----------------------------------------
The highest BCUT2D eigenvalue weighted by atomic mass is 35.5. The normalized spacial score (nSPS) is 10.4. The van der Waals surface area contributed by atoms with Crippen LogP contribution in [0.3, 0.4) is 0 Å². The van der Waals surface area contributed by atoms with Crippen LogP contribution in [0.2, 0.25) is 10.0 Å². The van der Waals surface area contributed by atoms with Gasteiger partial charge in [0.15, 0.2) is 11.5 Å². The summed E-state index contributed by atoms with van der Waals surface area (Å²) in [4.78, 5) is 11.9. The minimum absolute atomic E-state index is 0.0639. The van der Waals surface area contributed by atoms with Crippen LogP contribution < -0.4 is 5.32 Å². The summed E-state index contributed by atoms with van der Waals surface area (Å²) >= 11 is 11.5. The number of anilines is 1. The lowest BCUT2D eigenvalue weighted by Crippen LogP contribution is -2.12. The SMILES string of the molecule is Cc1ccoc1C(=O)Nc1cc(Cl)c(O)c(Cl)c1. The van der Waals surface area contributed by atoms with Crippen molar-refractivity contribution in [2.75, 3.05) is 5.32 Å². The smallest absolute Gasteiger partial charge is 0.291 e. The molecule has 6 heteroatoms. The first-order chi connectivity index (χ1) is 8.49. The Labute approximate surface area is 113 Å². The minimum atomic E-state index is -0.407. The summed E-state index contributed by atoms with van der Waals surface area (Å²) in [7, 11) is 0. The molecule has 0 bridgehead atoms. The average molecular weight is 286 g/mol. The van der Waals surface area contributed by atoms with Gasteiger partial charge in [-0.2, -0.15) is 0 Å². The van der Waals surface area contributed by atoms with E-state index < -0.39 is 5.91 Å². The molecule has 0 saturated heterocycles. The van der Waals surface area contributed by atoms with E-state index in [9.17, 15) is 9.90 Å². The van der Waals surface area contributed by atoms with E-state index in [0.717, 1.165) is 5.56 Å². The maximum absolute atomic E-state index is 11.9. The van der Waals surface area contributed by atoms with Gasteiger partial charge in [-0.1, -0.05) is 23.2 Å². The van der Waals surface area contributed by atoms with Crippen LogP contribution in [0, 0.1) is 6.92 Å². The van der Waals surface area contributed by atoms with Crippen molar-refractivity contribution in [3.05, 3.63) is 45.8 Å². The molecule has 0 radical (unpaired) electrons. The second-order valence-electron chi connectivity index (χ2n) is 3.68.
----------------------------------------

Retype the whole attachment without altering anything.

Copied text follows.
The highest BCUT2D eigenvalue weighted by atomic mass is 35.5. The normalized spacial score (nSPS) is 10.4. The van der Waals surface area contributed by atoms with Crippen LogP contribution in [0.3, 0.4) is 0 Å². The van der Waals surface area contributed by atoms with Crippen LogP contribution in [0.2, 0.25) is 10.0 Å². The van der Waals surface area contributed by atoms with Gasteiger partial charge in [0.15, 0.2) is 11.5 Å². The summed E-state index contributed by atoms with van der Waals surface area (Å²) in [4.78, 5) is 11.9. The minimum absolute atomic E-state index is 0.0639. The van der Waals surface area contributed by atoms with Crippen LogP contribution < -0.4 is 5.32 Å². The summed E-state index contributed by atoms with van der Waals surface area (Å²) >= 11 is 11.5. The number of anilines is 1. The lowest BCUT2D eigenvalue weighted by Crippen LogP contribution is -2.12. The SMILES string of the molecule is Cc1ccoc1C(=O)Nc1cc(Cl)c(O)c(Cl)c1. The van der Waals surface area contributed by atoms with Crippen molar-refractivity contribution in [2.75, 3.05) is 5.32 Å². The smallest absolute Gasteiger partial charge is 0.291 e. The molecule has 6 heteroatoms. The first-order chi connectivity index (χ1) is 8.49. The Labute approximate surface area is 113 Å². The minimum atomic E-state index is -0.407. The summed E-state index contributed by atoms with van der Waals surface area (Å²) in [7, 11) is 0. The molecule has 0 bridgehead atoms. The average molecular weight is 286 g/mol. The van der Waals surface area contributed by atoms with Gasteiger partial charge in [-0.2, -0.15) is 0 Å². The van der Waals surface area contributed by atoms with E-state index < -0.39 is 5.91 Å². The molecule has 0 saturated heterocycles. The van der Waals surface area contributed by atoms with E-state index in [9.17, 15) is 9.90 Å². The van der Waals surface area contributed by atoms with E-state index in [0.717, 1.165) is 5.56 Å². The maximum absolute atomic E-state index is 11.9. The van der Waals surface area contributed by atoms with Gasteiger partial charge in [-0.1, -0.05) is 23.2 Å². The van der Waals surface area contributed by atoms with Crippen LogP contribution in [0, 0.1) is 6.92 Å². The van der Waals surface area contributed by atoms with Crippen molar-refractivity contribution in [3.05, 3.63) is 45.8 Å². The molecule has 0 radical (unpaired) electrons. The second-order valence-electron chi connectivity index (χ2n) is 3.68.